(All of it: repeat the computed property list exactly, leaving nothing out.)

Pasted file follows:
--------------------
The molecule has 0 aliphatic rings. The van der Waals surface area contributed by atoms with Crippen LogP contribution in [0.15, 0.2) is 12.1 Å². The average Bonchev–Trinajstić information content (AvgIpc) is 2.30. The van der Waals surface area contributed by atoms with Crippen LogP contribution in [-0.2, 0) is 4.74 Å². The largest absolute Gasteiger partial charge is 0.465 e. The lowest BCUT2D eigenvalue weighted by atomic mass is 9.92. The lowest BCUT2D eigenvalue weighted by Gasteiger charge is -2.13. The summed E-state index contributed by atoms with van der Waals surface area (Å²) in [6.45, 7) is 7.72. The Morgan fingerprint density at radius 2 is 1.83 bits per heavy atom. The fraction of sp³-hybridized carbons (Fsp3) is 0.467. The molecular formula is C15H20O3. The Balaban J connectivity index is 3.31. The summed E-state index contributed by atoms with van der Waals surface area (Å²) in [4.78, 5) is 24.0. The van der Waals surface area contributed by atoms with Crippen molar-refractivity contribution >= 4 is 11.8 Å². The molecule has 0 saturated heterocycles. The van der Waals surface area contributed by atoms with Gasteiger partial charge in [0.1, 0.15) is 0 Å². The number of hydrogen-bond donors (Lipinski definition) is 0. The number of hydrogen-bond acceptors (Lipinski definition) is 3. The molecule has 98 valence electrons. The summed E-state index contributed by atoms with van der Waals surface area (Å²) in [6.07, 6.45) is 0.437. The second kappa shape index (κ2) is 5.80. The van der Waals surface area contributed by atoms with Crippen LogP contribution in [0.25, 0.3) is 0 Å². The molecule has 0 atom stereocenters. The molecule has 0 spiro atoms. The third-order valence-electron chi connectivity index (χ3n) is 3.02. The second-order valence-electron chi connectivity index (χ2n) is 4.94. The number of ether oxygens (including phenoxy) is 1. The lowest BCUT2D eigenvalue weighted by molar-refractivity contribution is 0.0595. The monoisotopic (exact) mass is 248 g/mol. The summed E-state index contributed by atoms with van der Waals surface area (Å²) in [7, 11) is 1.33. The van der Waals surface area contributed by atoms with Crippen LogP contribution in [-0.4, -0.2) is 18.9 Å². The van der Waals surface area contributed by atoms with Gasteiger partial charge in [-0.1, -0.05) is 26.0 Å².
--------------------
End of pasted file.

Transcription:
The molecule has 0 aliphatic rings. The van der Waals surface area contributed by atoms with Crippen LogP contribution in [0.15, 0.2) is 12.1 Å². The average Bonchev–Trinajstić information content (AvgIpc) is 2.30. The van der Waals surface area contributed by atoms with Crippen LogP contribution in [-0.2, 0) is 4.74 Å². The largest absolute Gasteiger partial charge is 0.465 e. The lowest BCUT2D eigenvalue weighted by atomic mass is 9.92. The lowest BCUT2D eigenvalue weighted by Gasteiger charge is -2.13. The summed E-state index contributed by atoms with van der Waals surface area (Å²) in [6.45, 7) is 7.72. The Morgan fingerprint density at radius 2 is 1.83 bits per heavy atom. The fraction of sp³-hybridized carbons (Fsp3) is 0.467. The molecular formula is C15H20O3. The Balaban J connectivity index is 3.31. The summed E-state index contributed by atoms with van der Waals surface area (Å²) in [4.78, 5) is 24.0. The van der Waals surface area contributed by atoms with Crippen molar-refractivity contribution >= 4 is 11.8 Å². The molecule has 0 saturated heterocycles. The van der Waals surface area contributed by atoms with Gasteiger partial charge in [0.1, 0.15) is 0 Å². The number of hydrogen-bond donors (Lipinski definition) is 0. The number of hydrogen-bond acceptors (Lipinski definition) is 3. The molecule has 98 valence electrons. The summed E-state index contributed by atoms with van der Waals surface area (Å²) in [6.07, 6.45) is 0.437. The second kappa shape index (κ2) is 5.80. The van der Waals surface area contributed by atoms with Crippen LogP contribution in [0.25, 0.3) is 0 Å². The molecule has 0 atom stereocenters. The molecule has 0 spiro atoms. The third-order valence-electron chi connectivity index (χ3n) is 3.02. The second-order valence-electron chi connectivity index (χ2n) is 4.94. The number of ether oxygens (including phenoxy) is 1. The lowest BCUT2D eigenvalue weighted by molar-refractivity contribution is 0.0595. The monoisotopic (exact) mass is 248 g/mol. The summed E-state index contributed by atoms with van der Waals surface area (Å²) in [7, 11) is 1.33. The van der Waals surface area contributed by atoms with Crippen LogP contribution in [-0.4, -0.2) is 18.9 Å². The van der Waals surface area contributed by atoms with Gasteiger partial charge in [-0.1, -0.05) is 26.0 Å².